Police aim to beat crime rise

PUBLISHED: 12:35 13 July 2006 | UPDATED: 10:28 06 May 2010

Sgt Dave Needham

Sgt Dave Needham

IN AN attempt to beat crime, more police community support officers (PCSOs) are going on patrol. Two new officers will be on the beat in Sandy, Beeston and the surrounding villages from the end of next week. PCSOs Stacey Underwood and Victoria Sneath will

IN AN attempt to beat crime, more police community support officers (PCSOs) are going on patrol.

Two new officers will be on the beat in Sandy, Beeston and the surrounding villages from the end of next week.

PCSOs Stacey Underwood and Victoria Sneath will tackle a number of problems currently plaguing all areas including nuisance youths.

Bedfordshire police say the extra officers will double the PCSO unit working out of Biggleswade and will also raise the visual profile of policing in the area.

Sgt Dave Needham said the PCSOs will be the eyes and ears for his officers and help to identify the policing needs, both small and large.

"PCSOs are vital in all areas of policing and make a tremendous contribution to helping combat all forms of crime," said Sgt Needham.

"In Sandy we do have a current problem that is annoying residents and that is nuisance youths.

"In some areas they gather in streets and near shops and large groups are very intimidating especially to elderly people.

"The PCSOs will also help our drive to combat vehicle crime which is rising again in the area.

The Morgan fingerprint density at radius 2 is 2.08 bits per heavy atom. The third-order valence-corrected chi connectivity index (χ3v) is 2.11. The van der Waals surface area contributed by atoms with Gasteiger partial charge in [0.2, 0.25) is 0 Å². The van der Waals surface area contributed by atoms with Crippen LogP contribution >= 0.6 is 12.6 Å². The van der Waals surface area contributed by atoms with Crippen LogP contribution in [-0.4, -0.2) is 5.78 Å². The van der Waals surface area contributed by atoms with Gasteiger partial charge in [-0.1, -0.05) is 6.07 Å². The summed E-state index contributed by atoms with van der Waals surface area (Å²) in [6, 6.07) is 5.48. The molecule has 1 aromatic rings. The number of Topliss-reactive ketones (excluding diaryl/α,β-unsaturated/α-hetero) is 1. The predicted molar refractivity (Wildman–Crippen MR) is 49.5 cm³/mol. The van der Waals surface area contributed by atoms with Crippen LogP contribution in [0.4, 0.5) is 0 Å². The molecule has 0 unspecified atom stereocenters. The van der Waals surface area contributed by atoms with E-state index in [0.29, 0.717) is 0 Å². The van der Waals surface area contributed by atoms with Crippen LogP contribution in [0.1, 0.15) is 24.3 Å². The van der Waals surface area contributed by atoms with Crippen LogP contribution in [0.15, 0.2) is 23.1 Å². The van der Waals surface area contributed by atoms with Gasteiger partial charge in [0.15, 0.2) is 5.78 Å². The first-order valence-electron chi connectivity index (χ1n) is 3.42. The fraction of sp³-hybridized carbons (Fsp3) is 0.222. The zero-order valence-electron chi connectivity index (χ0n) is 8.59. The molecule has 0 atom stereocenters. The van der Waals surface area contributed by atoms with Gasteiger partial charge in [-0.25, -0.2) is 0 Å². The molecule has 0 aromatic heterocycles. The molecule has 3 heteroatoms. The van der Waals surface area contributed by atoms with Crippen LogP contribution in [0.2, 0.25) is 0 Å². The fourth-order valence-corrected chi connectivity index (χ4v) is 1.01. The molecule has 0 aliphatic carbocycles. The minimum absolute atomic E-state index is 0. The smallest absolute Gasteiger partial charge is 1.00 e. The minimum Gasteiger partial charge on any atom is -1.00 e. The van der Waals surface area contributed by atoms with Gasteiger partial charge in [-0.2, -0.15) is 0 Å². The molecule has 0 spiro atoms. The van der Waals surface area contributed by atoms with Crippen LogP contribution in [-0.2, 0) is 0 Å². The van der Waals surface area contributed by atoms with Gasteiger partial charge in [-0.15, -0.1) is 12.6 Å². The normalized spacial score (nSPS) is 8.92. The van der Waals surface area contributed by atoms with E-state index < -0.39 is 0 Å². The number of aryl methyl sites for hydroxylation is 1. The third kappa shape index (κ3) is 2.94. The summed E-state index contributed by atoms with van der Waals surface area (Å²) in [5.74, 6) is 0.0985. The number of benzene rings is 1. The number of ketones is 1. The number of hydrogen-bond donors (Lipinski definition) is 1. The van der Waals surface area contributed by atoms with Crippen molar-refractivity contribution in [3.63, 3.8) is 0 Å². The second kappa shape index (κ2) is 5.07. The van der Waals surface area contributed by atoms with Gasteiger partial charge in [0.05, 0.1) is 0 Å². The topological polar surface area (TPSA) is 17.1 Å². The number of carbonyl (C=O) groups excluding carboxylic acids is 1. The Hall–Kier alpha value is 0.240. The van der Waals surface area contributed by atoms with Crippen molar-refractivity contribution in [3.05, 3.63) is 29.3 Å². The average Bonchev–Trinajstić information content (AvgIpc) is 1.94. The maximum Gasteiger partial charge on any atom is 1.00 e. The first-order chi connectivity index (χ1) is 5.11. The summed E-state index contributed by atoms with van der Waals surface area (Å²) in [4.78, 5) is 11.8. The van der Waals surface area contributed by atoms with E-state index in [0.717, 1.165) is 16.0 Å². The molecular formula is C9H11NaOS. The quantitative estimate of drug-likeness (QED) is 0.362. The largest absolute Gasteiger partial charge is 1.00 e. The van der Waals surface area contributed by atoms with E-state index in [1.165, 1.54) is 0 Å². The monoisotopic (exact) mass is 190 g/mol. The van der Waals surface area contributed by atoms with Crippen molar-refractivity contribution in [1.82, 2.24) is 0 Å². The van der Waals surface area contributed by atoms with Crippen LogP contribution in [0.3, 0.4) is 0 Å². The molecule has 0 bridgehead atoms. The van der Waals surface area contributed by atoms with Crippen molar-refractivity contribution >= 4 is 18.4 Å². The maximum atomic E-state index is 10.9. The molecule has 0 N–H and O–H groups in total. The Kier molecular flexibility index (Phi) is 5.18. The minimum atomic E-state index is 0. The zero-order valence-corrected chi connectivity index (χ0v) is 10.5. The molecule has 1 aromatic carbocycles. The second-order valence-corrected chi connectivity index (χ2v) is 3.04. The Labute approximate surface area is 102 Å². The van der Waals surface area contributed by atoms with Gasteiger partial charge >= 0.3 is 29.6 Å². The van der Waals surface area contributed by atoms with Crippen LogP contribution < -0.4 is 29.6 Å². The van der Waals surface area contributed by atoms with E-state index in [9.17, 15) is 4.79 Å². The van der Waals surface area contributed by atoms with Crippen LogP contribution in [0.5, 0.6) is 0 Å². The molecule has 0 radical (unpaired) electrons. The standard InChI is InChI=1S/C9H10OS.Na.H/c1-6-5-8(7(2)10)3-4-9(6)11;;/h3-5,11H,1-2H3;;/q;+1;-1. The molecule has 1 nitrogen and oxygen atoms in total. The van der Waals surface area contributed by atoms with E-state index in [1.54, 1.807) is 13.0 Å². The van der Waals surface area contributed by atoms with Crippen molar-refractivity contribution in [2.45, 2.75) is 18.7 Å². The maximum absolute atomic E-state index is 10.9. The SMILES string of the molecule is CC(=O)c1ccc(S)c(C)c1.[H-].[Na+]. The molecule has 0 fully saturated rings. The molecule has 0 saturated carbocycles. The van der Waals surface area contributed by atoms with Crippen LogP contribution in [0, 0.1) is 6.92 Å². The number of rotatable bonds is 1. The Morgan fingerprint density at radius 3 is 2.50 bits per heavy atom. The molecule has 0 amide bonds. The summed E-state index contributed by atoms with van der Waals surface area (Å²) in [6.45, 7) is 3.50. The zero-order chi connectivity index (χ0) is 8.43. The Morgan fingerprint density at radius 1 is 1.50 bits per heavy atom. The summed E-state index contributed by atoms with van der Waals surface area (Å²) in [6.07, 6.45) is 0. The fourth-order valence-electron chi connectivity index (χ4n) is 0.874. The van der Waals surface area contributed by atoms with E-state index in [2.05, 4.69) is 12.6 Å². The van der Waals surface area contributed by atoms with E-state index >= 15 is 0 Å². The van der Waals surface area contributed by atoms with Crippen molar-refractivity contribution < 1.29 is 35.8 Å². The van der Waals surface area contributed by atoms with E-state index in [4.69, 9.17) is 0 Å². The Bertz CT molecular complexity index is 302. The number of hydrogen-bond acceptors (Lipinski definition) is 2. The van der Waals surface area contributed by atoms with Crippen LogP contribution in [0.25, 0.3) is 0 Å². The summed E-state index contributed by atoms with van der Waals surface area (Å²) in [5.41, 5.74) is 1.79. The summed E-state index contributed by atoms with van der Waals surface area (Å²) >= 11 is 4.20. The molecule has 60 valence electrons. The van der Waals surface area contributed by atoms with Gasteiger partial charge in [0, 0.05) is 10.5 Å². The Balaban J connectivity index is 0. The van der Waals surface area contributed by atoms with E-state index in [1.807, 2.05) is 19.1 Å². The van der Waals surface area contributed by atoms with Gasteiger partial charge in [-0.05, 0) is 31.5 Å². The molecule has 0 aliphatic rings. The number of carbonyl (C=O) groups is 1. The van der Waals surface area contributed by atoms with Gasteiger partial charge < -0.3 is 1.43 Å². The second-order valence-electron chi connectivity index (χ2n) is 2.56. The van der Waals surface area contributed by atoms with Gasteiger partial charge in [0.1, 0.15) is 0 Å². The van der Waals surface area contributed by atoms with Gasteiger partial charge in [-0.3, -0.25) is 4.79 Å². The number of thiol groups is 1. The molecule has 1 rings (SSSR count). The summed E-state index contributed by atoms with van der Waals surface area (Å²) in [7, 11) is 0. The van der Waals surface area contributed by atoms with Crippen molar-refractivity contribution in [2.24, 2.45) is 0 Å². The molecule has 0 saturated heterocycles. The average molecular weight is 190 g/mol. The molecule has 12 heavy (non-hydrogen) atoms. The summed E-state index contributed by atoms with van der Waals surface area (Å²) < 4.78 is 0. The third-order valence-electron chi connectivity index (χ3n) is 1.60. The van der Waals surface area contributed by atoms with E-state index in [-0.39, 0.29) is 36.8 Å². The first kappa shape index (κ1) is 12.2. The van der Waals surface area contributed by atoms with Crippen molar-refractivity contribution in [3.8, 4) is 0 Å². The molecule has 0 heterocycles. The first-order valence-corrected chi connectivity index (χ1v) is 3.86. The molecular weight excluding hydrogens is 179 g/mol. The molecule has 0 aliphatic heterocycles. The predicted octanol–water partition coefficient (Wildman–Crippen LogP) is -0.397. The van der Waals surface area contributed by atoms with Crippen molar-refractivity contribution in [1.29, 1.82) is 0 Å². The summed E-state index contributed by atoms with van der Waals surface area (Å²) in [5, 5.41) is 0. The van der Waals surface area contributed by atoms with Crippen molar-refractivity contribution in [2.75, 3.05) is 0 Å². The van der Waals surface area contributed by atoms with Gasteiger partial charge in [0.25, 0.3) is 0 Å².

"During the past month we have again seen a rise in the theft of satellite navigation equipment and laptops from vehicles parked in front of commercial premises like supermarkets and DIY stores."

Both new PCSOs will visit the major stores and supermarkets in the area in an attempt to reduce car crimes by talking to motorists and checking what personal property is being left in cars while owners shop.

Also as part of the move to reduce car crime, police will continue to mount covert operations at car boot sales in Biggleswade, Sandy and Potton as well as the surrounding villages.

Police believe much of the property stolen from vehicles is sold at car boot sales and last week a house was raided by officers in Biggleswade in the hunt for stolen sat navs but nothing was found.

"Equipment like sat navs and laptops are sold on very quickly at places like car boot sales which is why plain clothes officers will continue to mingle with the crowds at the sales.


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